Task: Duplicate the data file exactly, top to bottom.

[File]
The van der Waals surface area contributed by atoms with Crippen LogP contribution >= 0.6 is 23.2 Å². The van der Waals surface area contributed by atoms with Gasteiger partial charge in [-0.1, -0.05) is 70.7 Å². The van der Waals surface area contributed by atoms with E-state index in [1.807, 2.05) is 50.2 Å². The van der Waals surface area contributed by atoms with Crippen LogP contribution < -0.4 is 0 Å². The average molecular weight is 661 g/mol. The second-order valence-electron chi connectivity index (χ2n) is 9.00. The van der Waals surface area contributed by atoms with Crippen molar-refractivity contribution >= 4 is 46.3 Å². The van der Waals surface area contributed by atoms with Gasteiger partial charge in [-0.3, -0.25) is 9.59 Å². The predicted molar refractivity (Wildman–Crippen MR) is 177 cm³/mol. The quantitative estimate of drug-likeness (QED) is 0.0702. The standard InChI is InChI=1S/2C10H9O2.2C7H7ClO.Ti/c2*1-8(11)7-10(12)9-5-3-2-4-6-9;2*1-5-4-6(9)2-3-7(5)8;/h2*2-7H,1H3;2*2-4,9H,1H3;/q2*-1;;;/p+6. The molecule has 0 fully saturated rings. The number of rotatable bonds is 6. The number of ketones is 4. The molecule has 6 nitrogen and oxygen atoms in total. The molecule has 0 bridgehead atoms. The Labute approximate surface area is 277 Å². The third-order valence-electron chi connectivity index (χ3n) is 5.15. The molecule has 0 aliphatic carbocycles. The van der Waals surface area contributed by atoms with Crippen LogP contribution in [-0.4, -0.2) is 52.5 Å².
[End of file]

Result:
The van der Waals surface area contributed by atoms with Crippen LogP contribution >= 0.6 is 23.2 Å². The van der Waals surface area contributed by atoms with Gasteiger partial charge in [-0.1, -0.05) is 70.7 Å². The van der Waals surface area contributed by atoms with E-state index in [1.807, 2.05) is 50.2 Å². The van der Waals surface area contributed by atoms with Crippen LogP contribution < -0.4 is 0 Å². The average molecular weight is 661 g/mol. The second-order valence-electron chi connectivity index (χ2n) is 9.00. The van der Waals surface area contributed by atoms with Crippen molar-refractivity contribution >= 4 is 46.3 Å². The van der Waals surface area contributed by atoms with Gasteiger partial charge in [-0.3, -0.25) is 9.59 Å². The predicted molar refractivity (Wildman–Crippen MR) is 177 cm³/mol. The quantitative estimate of drug-likeness (QED) is 0.0702. The standard InChI is InChI=1S/2C10H9O2.2C7H7ClO.Ti/c2*1-8(11)7-10(12)9-5-3-2-4-6-9;2*1-5-4-6(9)2-3-7(5)8;/h2*2-7H,1H3;2*2-4,9H,1H3;/q2*-1;;;/p+6. The molecule has 0 fully saturated rings. The number of rotatable bonds is 6. The number of ketones is 4. The molecule has 6 nitrogen and oxygen atoms in total. The molecule has 0 bridgehead atoms. The Labute approximate surface area is 277 Å². The third-order valence-electron chi connectivity index (χ3n) is 5.15. The molecule has 0 aliphatic carbocycles. The van der Waals surface area contributed by atoms with Crippen LogP contribution in [-0.4, -0.2) is 52.5 Å².